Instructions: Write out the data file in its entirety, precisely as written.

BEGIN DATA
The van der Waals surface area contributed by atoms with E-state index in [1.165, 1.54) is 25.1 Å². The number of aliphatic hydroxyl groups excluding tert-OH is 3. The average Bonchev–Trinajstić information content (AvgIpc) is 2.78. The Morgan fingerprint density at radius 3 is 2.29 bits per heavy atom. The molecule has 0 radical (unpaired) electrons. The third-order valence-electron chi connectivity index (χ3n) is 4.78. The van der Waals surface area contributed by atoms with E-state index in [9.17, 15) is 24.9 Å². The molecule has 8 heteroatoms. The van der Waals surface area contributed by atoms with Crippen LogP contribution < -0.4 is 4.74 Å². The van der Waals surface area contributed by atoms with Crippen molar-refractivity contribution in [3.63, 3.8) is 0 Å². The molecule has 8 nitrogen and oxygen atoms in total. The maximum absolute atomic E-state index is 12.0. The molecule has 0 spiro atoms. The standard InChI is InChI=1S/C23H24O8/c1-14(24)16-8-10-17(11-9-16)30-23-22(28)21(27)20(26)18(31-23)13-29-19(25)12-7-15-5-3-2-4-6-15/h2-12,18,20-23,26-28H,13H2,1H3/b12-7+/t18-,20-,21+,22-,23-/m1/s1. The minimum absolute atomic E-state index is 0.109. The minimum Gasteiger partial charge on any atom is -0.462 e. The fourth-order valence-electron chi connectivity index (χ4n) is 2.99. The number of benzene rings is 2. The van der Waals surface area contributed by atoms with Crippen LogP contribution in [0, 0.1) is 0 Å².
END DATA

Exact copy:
The van der Waals surface area contributed by atoms with E-state index in [1.165, 1.54) is 25.1 Å². The number of aliphatic hydroxyl groups excluding tert-OH is 3. The average Bonchev–Trinajstić information content (AvgIpc) is 2.78. The Morgan fingerprint density at radius 3 is 2.29 bits per heavy atom. The molecule has 0 radical (unpaired) electrons. The third-order valence-electron chi connectivity index (χ3n) is 4.78. The van der Waals surface area contributed by atoms with E-state index in [9.17, 15) is 24.9 Å². The molecule has 8 heteroatoms. The van der Waals surface area contributed by atoms with Crippen LogP contribution < -0.4 is 4.74 Å². The van der Waals surface area contributed by atoms with Crippen molar-refractivity contribution in [3.63, 3.8) is 0 Å². The molecule has 8 nitrogen and oxygen atoms in total. The maximum absolute atomic E-state index is 12.0. The molecule has 0 spiro atoms. The standard InChI is InChI=1S/C23H24O8/c1-14(24)16-8-10-17(11-9-16)30-23-22(28)21(27)20(26)18(31-23)13-29-19(25)12-7-15-5-3-2-4-6-15/h2-12,18,20-23,26-28H,13H2,1H3/b12-7+/t18-,20-,21+,22-,23-/m1/s1. The minimum absolute atomic E-state index is 0.109. The minimum Gasteiger partial charge on any atom is -0.462 e. The fourth-order valence-electron chi connectivity index (χ4n) is 2.99. The number of benzene rings is 2. The van der Waals surface area contributed by atoms with Crippen LogP contribution in [0, 0.1) is 0 Å².